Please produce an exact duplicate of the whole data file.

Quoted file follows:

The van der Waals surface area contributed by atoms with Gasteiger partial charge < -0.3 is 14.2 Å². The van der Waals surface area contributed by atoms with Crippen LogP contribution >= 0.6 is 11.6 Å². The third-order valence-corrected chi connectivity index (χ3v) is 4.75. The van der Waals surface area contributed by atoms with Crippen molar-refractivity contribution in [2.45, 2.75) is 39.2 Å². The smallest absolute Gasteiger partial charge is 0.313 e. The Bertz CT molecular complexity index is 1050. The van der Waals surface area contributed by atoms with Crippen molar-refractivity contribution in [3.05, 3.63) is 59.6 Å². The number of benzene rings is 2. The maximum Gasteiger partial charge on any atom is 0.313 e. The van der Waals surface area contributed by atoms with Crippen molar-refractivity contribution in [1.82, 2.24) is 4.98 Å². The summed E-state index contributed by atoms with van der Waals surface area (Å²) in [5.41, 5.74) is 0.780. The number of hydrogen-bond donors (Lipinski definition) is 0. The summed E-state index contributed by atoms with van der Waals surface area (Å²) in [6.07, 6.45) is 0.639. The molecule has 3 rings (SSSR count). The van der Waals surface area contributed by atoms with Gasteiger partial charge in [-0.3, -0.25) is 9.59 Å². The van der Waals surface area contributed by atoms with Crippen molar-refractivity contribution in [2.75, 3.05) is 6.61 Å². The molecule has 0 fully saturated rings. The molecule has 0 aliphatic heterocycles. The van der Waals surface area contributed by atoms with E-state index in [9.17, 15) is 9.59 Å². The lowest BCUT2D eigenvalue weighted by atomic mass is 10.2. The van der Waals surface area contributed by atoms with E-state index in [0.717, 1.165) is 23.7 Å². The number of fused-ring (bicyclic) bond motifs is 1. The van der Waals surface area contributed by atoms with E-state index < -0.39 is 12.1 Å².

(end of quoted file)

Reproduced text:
The van der Waals surface area contributed by atoms with Gasteiger partial charge < -0.3 is 14.2 Å². The van der Waals surface area contributed by atoms with Crippen LogP contribution >= 0.6 is 11.6 Å². The third-order valence-corrected chi connectivity index (χ3v) is 4.75. The van der Waals surface area contributed by atoms with Crippen molar-refractivity contribution in [2.45, 2.75) is 39.2 Å². The smallest absolute Gasteiger partial charge is 0.313 e. The Bertz CT molecular complexity index is 1050. The van der Waals surface area contributed by atoms with Crippen molar-refractivity contribution in [3.05, 3.63) is 59.6 Å². The number of benzene rings is 2. The maximum Gasteiger partial charge on any atom is 0.313 e. The van der Waals surface area contributed by atoms with Crippen molar-refractivity contribution in [1.82, 2.24) is 4.98 Å². The summed E-state index contributed by atoms with van der Waals surface area (Å²) in [5.41, 5.74) is 0.780. The number of hydrogen-bond donors (Lipinski definition) is 0. The summed E-state index contributed by atoms with van der Waals surface area (Å²) in [6.07, 6.45) is 0.639. The molecule has 3 rings (SSSR count). The van der Waals surface area contributed by atoms with Gasteiger partial charge in [-0.3, -0.25) is 9.59 Å². The van der Waals surface area contributed by atoms with Crippen molar-refractivity contribution in [2.75, 3.05) is 6.61 Å². The molecule has 0 fully saturated rings. The molecule has 0 aliphatic heterocycles. The van der Waals surface area contributed by atoms with E-state index in [9.17, 15) is 9.59 Å². The lowest BCUT2D eigenvalue weighted by atomic mass is 10.2. The van der Waals surface area contributed by atoms with E-state index in [0.717, 1.165) is 23.7 Å². The number of fused-ring (bicyclic) bond motifs is 1. The van der Waals surface area contributed by atoms with E-state index < -0.39 is 12.1 Å².